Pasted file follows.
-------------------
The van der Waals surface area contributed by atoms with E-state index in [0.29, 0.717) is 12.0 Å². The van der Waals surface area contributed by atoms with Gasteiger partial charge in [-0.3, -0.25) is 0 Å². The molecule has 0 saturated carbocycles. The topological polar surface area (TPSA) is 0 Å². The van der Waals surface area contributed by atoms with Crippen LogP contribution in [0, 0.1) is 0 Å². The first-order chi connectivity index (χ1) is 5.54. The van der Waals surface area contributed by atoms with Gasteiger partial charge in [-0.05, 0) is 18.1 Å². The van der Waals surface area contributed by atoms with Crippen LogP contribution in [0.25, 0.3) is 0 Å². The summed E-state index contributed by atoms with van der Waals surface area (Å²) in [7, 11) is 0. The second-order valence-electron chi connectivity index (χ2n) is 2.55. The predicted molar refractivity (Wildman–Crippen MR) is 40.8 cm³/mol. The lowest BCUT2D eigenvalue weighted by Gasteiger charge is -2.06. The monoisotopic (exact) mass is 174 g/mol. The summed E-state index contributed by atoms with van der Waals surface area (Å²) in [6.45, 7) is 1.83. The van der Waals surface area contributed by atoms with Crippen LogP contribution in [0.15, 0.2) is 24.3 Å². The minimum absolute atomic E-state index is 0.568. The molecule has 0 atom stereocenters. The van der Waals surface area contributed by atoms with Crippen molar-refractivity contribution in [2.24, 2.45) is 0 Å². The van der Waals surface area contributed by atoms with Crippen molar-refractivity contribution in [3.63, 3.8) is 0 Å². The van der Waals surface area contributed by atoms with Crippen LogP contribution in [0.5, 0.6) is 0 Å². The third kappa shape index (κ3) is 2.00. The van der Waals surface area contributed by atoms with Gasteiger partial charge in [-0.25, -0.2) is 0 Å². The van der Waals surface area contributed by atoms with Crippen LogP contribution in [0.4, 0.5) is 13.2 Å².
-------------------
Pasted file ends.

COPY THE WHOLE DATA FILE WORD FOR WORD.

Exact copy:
The van der Waals surface area contributed by atoms with E-state index in [0.29, 0.717) is 12.0 Å². The van der Waals surface area contributed by atoms with Gasteiger partial charge in [-0.3, -0.25) is 0 Å². The molecule has 0 saturated carbocycles. The topological polar surface area (TPSA) is 0 Å². The van der Waals surface area contributed by atoms with Crippen LogP contribution in [0, 0.1) is 0 Å². The first-order chi connectivity index (χ1) is 5.54. The van der Waals surface area contributed by atoms with Gasteiger partial charge in [-0.05, 0) is 18.1 Å². The van der Waals surface area contributed by atoms with Crippen LogP contribution in [0.25, 0.3) is 0 Å². The summed E-state index contributed by atoms with van der Waals surface area (Å²) in [7, 11) is 0. The second-order valence-electron chi connectivity index (χ2n) is 2.55. The predicted molar refractivity (Wildman–Crippen MR) is 40.8 cm³/mol. The lowest BCUT2D eigenvalue weighted by Gasteiger charge is -2.06. The monoisotopic (exact) mass is 174 g/mol. The summed E-state index contributed by atoms with van der Waals surface area (Å²) in [6.45, 7) is 1.83. The van der Waals surface area contributed by atoms with Crippen LogP contribution in [0.15, 0.2) is 24.3 Å². The minimum absolute atomic E-state index is 0.568. The molecule has 0 atom stereocenters. The van der Waals surface area contributed by atoms with Crippen molar-refractivity contribution in [2.24, 2.45) is 0 Å². The van der Waals surface area contributed by atoms with Crippen molar-refractivity contribution in [3.63, 3.8) is 0 Å². The van der Waals surface area contributed by atoms with Crippen LogP contribution in [0.5, 0.6) is 0 Å². The third kappa shape index (κ3) is 2.00. The van der Waals surface area contributed by atoms with Gasteiger partial charge in [-0.25, -0.2) is 0 Å². The van der Waals surface area contributed by atoms with Crippen LogP contribution in [0.4, 0.5) is 13.2 Å².